The deal from Boston to Chicago is not a magic elixir that will lead to success. Do I think the move will have a beneficial impact on Youkilis’ psyche? I absolutely think that is possible. At the same time I can’t quantify that. Who’s to say that he won’t put more pressure on himself to prove that the Red Sox made a mistake or to prove to the White Sox that he is still an elite level player (I hate to invoke his name here, sorry all, but remember what Adam Dunn did last season in his first year in Chicago)? There’s no way anyone can know (I’ve already seen so many people banking on Youkilis being an All-Star caliber player tomorrow simply because of the trade, and that’s sheer folly). I’m also not convinced that Youkilis is totally healthy anyway, and that isn’t going to change just cause his jersey will have a different color on it.
This brings up the main point of contention with Youkilis. Is he merely in a slump? Is he hurt? Has he someone lost his skills overnight?
Youkilis has always known how to work the strike zone. In addition to being a .287 career hitter, his OBP sits at an impressive .388 as he is no stranger to the walk. There shouldn’t be a reason that at 33 years of age he’s lost his strike zone judgment. For his career Youkilis owns a 12.4 percent walk rate. That number has been at least 13 percent each of the past three years as well. This season, it’s down at 8.5 percent, the worst mark he’s ever had. He’s compounded that oddity by also striking out more frequently than ever before with a 23.6 percent K-rate (career 18.3 percent). As a result his 0.36 BB/K mark is about 50 percent of his normal (0.68). I have to think that all of this improves as it’s totally out of line with his career.
I am concerned by the massive ground ball increase he’s show this year. A lifetime 36 percent ground ball fella, that mark has shot up to 50 percent this year, an unheard of level for a player who had never been to even 42 percent in any of his seasons. I’d have to think this is a sample size issue with Youkilis, but it is also possible that he’s been dragging the bat through the strike zone a bit either because of age or injury, and that has contributed to the trend. I kind of discount that though given that his line drive rate is less than a percentage point off his normal pace while his HR/F ratios is actually a point above his normal rate.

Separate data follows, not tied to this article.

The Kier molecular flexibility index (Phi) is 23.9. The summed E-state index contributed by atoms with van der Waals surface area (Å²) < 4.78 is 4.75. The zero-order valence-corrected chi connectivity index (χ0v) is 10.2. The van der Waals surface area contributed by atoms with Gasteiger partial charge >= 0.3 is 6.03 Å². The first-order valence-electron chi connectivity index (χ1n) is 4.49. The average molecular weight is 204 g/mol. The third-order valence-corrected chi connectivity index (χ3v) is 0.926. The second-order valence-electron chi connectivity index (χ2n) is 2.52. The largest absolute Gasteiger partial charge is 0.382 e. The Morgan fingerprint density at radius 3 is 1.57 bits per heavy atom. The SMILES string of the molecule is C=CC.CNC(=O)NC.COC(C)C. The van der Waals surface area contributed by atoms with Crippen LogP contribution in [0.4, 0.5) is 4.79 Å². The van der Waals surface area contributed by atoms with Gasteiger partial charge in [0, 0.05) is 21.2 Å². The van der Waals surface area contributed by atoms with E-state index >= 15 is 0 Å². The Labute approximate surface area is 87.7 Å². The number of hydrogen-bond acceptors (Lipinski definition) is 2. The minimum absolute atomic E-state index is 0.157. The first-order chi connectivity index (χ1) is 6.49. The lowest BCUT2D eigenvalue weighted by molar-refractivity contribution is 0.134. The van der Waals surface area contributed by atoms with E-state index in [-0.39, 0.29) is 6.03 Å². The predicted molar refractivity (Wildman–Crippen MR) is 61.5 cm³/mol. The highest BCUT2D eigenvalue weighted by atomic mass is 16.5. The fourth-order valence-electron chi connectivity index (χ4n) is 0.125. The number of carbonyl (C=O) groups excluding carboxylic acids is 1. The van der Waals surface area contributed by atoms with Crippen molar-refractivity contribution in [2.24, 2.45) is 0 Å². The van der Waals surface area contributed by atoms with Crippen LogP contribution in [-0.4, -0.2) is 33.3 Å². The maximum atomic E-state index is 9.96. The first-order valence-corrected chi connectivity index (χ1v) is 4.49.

So let’s talk brass tacks here.
Youkilis, in this correspondents opinion, still has the talent to be a high level producer at the big league level. There are certainly some warning signs and concerns with how has performed in his 165 plate appearances this year so it’s not all sugarplums and lollipops. There’s also the fact that, after playing in an average of 143 games a season from 2007-2009, that he appeared in an average of just 111 games the past two years and just 42 of the 72 games the Red Sox have played this season. That’s obviously a trend that should, at bare minimum, raise some eyebrows. Still, I’m a believer. I was recently called out on Twitter for my continued support of Youkilis but the facts as I see them lead me to that conclusion. To summarize, I don’t think the move to Chicago will all of a sudden transform Youkilis into his All-Star self, but I’m also not willing to let him waste away on the waiver-wire because I truly believe that he has within him the talent to be a top-10 fantasy third baseman the rest of the way, even if the risk of him doing is pretty darn high.
Ray Flowers can be heard daily on Sirius/XM Radio on The Fantasy Drive on Sirius 210 and XM 87 from 5-8 PM EDT, Monday through Friday. Ray’s baseball analysis can be found at BaseballGuys.com and his minute to minute musings can be located at the BaseballGuys’ Twitter account.